Custom-Made and Functionalized Scaffolds

Various novel delivery scaffolding systems are being extensively studied and are demonstrating superior capabilities to meet the challenges of current regeneration therapy. There are several techniques and technologies that have been developed and applied to fabrication of scaffold matrices. Only through further research and development in this area, along with cell-based and gene therapy, can tissue engineering continue to advance.

This concept relies upon computer-based scaffold design and fabrication [66]. This type of technology, image-based design, has been used in recent years to define virtual three-dimensional models of anatomic geometry of the defect and to create a template for a scaffold on a global anatomic level [67•]. Furthermore, the scaffold can be designed to mimic the heterogeneous structures to be regenerated: variations in porous microstructures and scaffold surface topography, which will influence the modulus of elasticity, permeability, and cell orientation [39]. This hybrid scaffold concept has proven effective at establishing an adequate periodontal tissue interface that integrates the newly formed cementum, bone, and properly oriented PDL fibers in others studies as well [68].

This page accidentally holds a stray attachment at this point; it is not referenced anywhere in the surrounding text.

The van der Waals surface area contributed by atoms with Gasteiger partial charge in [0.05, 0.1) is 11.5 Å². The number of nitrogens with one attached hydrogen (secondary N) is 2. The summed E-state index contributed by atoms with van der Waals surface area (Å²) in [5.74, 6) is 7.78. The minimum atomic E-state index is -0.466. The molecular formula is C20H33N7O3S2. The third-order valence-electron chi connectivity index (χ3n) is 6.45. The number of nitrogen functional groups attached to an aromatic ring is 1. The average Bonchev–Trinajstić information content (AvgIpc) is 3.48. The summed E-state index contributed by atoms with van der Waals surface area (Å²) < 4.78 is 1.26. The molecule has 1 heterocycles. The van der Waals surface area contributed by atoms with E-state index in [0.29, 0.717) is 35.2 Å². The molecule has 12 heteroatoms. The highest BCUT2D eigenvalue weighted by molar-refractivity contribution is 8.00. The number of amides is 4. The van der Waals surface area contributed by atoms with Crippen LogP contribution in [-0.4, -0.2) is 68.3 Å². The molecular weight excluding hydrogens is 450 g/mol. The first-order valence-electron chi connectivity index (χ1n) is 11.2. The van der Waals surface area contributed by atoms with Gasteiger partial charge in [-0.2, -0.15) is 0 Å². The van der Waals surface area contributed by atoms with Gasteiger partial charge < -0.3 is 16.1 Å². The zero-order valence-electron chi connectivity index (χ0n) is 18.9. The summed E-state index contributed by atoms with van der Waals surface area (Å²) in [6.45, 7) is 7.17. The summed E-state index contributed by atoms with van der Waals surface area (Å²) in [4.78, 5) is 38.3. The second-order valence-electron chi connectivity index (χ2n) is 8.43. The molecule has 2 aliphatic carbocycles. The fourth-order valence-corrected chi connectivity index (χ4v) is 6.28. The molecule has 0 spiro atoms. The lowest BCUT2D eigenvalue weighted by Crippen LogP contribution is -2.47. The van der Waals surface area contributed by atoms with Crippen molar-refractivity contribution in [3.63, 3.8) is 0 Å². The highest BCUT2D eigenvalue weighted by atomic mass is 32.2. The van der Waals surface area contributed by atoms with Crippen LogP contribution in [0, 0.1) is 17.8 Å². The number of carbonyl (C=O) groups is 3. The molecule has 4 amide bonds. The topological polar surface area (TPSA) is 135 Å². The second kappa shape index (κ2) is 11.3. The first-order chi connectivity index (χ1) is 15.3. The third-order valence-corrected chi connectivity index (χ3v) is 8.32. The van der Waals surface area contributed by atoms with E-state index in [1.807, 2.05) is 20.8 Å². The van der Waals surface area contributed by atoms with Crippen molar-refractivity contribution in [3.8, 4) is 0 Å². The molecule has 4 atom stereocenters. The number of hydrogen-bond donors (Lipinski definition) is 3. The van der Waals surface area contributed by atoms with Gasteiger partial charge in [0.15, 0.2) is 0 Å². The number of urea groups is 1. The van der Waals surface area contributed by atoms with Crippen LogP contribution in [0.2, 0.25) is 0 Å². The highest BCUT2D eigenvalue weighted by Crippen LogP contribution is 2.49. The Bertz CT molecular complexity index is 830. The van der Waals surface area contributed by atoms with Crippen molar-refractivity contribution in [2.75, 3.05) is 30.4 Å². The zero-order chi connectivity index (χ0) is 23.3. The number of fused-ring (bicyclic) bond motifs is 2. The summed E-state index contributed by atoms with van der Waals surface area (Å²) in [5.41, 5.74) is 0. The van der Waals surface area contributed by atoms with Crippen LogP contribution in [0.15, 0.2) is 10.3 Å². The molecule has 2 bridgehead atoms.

One of the most important features of the periodontium is PDL fiber orientation from bone to cementum. A tissue-engineering scaffold resembling the structure of the natural extracellular matrix by mimicking nanofibrous features can often facilitate tissue regeneration in bone, cartilage, enamel, dentin, and periodontium [69]. There are methods to create single- and multiple-channeled nanofibrous poly(L-lactic acid) scaffolds [70]. According to the authors of this study, the overall shape, the number and spatial arrangement of channels, the channel wall matrix architecture, the porosity and mechanical properties of the scaffolds are all tunable. The porous channel wall facilitates protein adsorption.